One Question Quiz
Image: Archi Banal
Image: Archi Banal

BooksMay 4, 2023

How do we read in 2023?

Image: Archi Banal
Image: Archi Banal

Ye olde paper book? Kindle? iPad? Jules Older set out to discover how we read in Aotearoa today.

At dinner, four of us were talking about how we read. Turns out, all four read differently:

  • Book (treebook, not ebook)
  • Kindle
  • iPad 
  • Audiobook

This got me wondering: how do other New Zealanders read? So I asked people from north and south, old and young. I sent them this questionnaire:

Tick one: 

▢ Only read treebooks

▢ Only read ebooks (on devices)

▢ Mix ‘em up (Percent on each? Thoughts?)

Pick one: 

If you read ebooks, do you read them on a…

▢ Phone (brand?)

▢ Tablet (brand?)

▢ Computer (brand?)

▢ Kindle

▢ I mainly ‘read’ audiobooks

Pick one:

▢ I buy books (treebooks and/or ebooks)

▢ I borrow from the library

▢ Both (rough percentage for each?)

Then I asked for their age, gender and where they live. To my considerable pleasure, I received well over 600 responses, the bulk of them from school kids. Responders’ ages ranged from eight to 82. 

So, in the early months of 2023, here’s how we read.


Among the respondents, 316 read only on paper, 56 read only ebooks, and 306 read both. A surprising 108 listen to audiobooks. As for digital readers, 119 read on an iPhone, 46 on Android, 27 on a tablet, 181 on a computer, and 107 on a Kindle. Where do they get their books? Some 387 buy them, 458 borrow from the library, and 114 swap with friends. 

Kids explained not only how they read but why they read. Here are some of their responses:

  • Reading is a great way to have fun and pass the time
  • It helps me learn
  • I don’t really like to read
  • I like to read to escape realty [sic]
  • I like to read because it is like a holiday in my head

Others explained how they read:

  • I like to read books made out of paper before going to bed every night. I also read books on Epic! not only at school but sometimes at home. I do both to get a mix of everything.
  • Feels like a treat holding a book
  • I like reading paper books because I can visibly track my process, and the light from computers can hurt my eyes if I’m reading at night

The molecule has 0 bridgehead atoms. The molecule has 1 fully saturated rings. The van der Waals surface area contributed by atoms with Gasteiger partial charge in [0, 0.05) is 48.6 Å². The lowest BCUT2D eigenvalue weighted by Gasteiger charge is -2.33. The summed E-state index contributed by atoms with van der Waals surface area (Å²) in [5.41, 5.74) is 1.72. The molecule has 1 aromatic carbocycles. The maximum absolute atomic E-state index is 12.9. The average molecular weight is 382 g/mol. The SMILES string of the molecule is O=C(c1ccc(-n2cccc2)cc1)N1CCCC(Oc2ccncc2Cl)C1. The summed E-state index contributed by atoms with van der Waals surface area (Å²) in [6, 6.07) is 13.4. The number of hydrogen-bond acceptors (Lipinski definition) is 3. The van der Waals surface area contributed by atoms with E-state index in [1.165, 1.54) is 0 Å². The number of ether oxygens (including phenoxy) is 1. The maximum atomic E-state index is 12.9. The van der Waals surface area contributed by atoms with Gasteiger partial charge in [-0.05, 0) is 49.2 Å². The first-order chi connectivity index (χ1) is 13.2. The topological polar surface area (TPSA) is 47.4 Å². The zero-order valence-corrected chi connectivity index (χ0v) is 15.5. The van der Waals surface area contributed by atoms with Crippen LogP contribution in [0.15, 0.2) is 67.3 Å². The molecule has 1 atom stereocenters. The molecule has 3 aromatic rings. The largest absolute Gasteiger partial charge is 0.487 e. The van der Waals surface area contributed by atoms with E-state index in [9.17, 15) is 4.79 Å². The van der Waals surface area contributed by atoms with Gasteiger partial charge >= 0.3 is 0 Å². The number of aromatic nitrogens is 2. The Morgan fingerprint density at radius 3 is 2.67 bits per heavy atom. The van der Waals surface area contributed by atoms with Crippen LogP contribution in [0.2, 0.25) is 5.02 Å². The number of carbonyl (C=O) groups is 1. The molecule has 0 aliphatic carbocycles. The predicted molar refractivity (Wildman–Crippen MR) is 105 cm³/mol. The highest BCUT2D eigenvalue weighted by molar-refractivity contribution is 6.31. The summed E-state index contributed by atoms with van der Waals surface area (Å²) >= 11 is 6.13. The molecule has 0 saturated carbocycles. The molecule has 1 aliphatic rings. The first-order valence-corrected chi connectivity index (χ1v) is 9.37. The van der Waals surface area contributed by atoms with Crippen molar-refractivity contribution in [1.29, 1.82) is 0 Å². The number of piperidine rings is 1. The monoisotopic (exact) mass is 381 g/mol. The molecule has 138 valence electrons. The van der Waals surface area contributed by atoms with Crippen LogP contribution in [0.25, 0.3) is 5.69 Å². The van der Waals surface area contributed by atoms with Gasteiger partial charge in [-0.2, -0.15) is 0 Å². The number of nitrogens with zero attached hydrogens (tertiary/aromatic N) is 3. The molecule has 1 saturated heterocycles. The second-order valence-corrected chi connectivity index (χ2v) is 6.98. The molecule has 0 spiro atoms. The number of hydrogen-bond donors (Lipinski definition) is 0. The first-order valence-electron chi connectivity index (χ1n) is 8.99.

• I read on the Kindle at night when I am going to bed because I can read it in the dark
  • I like owning physical copies of books that I enjoy, and I just generally prefer reading a physical book and flipping over the pages
  • Being able to read from a book rather than an ebook or audiobook allows me to retain more knowledge and a better understanding about the plot and story
  • I like to read ebooks because it has lots of comic books
  • i like to mix up the ways i read so that i dont get bored

To summarise, at least among Auckland school responders, paper reading still trumps e-reading, and a fair number of kids bounce between paper and screen. A smaller but impressive cohort listens to audiobooks. As for what kind of devices they read on, to my surprise, most use a computer. The iPhone is the next most popular device, followed by Kindle, tablet and Android. Most kids get their books from the library, a fair number buy them (or maybe their parents buy them), and — something I didn’t think of — a bunch of respondents swap books with friends. 

(My thanks to staff and students at Point Chevalier School and Mount Albert Grammar School for diligently distributing and filling out the questionnaire.)

Children reading in 1940. Russell Lee, Public domain, via Wikimedia Commons.


I found it much harder to find adult responders than school kids. One reason: Adults don’t have a teacher telling them, “Please take this survey. Now.”

The adults who did respond were as thoughtful as the kids about why they read the way they read. First, let’s look at the numbers; then, their comments. 

Eight women read only treebooks, three mix ‘em up, and two read ebooks. Five men read tree, 20 a mix, and only one reads ebooks exclusively.

There’s no real difference between North and South Island respondents. 

Generational differences?

Folks in their 20s and 30s still prefer treebooks, a smaller number mix tree and e, and only one reads ebooks exclusively. Those in their 60s through 80s are evenly split between treebookers and mixers. Not one said they only read on a device.